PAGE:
new zealand native bird


Embroidery Artist:

Amy Jones

“New Zealand Tui Bird Mask Embroidery”

inch Hoop Art by Cheese Before Bedtime

“I have a thing for birds. Especially these shimmering beauties, the New Zealand native ‘Tui’. Its call is sweet and they are known for their fluffy tuft of feathers on their neck.

This is an original Cheese Before Bedtime piece. The mask only is hand stitched with attention to realistic details.

- 4 inch size hoop
- Outlines printed onto fabric in Charcoal
- Natural Seeded background fabric in Cream
- Mask hand stitched in Greens, Black, Brown and Cream
- Signed on back
- Lightweight
- Ready to hang from thread and wooden bead
- Great gift for New Zealand fans or bird lovers.”


Half-healed, half fresh, but man, am I super psyched to have wrapped up this tattoo on Josh today. Also a little sad! It’s been so fun to work on! New Zealand and Northern European native birds, plants, and insects. Trees are pohutukawa, birch, beech, rowan; birds are tui, kea, house swallow, and raven; today added a magpie moth and two Leioproctus fulvescens bees. Hopefully I’ll snag some healed photos before he heads back to NZ! Detail post after this. 

This is a Tui, a bird native to New Zealand. This one is sitting on a flax flower stalk with pollen coating his head. We were taking in the view at Mount Victoria lookout, as he was busy hopping from stalk to stalk, chasing off the smaller birds ensuring all of the nectar was kept for himself. Everyone in New Zealand loves them, and it’s often a cause of excitement and exclamation when one is spotted. I can see why as their colours are remarkable.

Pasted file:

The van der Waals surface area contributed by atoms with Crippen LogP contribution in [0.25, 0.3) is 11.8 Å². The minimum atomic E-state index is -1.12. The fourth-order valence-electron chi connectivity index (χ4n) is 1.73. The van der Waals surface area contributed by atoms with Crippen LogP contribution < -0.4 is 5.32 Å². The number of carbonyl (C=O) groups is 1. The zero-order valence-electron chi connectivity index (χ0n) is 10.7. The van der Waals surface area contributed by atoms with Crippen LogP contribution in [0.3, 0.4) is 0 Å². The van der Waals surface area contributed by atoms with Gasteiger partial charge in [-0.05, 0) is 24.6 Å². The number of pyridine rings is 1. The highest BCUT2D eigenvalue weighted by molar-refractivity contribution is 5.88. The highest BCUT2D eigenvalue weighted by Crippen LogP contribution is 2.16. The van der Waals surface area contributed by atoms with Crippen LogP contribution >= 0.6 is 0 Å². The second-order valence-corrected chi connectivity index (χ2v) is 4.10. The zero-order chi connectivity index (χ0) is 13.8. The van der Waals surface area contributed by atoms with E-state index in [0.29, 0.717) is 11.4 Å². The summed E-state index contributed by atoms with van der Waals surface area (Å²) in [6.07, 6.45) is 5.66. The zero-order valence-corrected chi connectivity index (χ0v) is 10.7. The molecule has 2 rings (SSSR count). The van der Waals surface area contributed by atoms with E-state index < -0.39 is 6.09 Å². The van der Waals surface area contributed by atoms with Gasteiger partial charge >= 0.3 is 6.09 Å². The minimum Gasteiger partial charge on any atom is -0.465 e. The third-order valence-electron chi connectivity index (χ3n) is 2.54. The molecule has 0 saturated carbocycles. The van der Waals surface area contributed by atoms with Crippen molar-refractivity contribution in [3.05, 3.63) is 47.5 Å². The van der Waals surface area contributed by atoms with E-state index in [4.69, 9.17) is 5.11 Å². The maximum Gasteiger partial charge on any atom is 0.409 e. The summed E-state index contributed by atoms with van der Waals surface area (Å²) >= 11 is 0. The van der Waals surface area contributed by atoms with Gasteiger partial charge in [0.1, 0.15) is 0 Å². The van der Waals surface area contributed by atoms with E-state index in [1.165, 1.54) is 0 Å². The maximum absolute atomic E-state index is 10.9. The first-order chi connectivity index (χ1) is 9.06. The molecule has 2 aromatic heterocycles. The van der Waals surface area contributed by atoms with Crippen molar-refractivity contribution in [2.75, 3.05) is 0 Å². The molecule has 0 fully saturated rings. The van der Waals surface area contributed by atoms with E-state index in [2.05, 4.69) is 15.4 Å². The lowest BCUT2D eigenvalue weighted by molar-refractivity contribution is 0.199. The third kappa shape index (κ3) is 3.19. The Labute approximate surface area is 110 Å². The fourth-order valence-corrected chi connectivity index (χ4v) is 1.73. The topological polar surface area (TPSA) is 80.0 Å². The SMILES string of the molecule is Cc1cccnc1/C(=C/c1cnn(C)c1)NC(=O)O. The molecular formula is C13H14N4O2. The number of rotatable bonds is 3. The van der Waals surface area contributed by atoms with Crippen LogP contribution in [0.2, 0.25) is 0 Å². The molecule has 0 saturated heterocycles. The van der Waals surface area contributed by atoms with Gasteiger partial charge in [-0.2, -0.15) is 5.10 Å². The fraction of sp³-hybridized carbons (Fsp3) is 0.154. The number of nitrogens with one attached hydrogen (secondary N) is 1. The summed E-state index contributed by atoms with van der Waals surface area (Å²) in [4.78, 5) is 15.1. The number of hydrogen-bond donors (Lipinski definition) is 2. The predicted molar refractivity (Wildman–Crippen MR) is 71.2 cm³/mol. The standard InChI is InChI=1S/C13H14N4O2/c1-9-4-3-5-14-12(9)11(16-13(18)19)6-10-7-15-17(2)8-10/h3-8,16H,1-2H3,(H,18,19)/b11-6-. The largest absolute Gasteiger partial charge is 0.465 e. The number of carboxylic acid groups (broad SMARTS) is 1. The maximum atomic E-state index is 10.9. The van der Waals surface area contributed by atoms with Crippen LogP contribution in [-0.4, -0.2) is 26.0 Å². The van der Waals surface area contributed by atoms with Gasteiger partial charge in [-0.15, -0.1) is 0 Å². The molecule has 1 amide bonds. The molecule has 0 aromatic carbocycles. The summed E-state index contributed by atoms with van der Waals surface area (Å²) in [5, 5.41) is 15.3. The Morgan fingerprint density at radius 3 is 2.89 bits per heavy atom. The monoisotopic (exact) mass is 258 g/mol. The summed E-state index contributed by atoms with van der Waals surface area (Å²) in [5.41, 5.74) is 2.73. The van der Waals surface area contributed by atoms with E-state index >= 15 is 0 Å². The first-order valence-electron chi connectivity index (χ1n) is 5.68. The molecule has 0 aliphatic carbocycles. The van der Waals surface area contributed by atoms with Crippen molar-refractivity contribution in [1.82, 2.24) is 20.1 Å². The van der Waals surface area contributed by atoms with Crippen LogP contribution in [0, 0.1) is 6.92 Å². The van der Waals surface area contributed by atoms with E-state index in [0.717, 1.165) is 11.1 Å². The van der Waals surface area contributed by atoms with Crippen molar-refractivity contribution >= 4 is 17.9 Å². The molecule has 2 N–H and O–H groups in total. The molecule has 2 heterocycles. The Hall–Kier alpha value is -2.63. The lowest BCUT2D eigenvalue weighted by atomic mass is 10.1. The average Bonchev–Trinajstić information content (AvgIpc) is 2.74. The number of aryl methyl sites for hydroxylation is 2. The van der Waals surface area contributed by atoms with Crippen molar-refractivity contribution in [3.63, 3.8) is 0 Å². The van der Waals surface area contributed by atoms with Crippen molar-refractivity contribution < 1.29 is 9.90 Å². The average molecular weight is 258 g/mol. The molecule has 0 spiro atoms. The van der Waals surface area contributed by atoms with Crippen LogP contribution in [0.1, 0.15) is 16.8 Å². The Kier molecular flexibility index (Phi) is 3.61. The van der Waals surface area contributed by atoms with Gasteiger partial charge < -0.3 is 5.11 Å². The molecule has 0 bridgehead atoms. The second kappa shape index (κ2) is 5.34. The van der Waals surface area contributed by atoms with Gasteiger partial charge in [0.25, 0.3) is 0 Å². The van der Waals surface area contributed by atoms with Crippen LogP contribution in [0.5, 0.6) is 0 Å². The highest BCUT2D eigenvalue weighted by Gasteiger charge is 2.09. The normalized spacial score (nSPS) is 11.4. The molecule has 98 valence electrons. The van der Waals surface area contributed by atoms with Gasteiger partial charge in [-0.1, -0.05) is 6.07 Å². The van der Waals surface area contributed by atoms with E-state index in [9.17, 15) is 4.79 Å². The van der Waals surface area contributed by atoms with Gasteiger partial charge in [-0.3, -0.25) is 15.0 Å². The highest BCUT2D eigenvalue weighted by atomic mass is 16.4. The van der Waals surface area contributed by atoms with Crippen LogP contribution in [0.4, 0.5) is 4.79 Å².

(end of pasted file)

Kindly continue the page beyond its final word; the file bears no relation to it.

Birds in Hats series, completed! Featuring Farmtail, Toptit, Rifleman Policeman, and Gandalf the Grey Warbler. All done in acrylic on canvas. 

(All of these guys are New Zealand native birds. There’s a fantail, a tomtit, a rifleman, and a grey warbler. Look them up, they’re cool.) 

If you like my art, follow me!

Artist Name: Joshua Drummond


When it comes to invasive predators, New Zealand smells a rat — and a stoat, and a possum.

But not for long.

By 2050, the island nation hopes to be rid of the invasive mammalian predators — completely.

It’s a goal that was formally announced Monday by New Zealand’s prime minister, John Key. “While once the greatest threat to our native wildlife was poaching and deforestation, it is now introduced predators,” Key said in a statement.

He noted that rats, possums and stoats — which are not native to the islands of New Zealand — kill 25 million native birds each year, and also prey on lizards and other native species.

Call The Pied Piper: New Zealand Wants To Get Rid Of Its Rats. All Of Them

Photo: Wolfgang Kaehler/LightRocket via Getty Images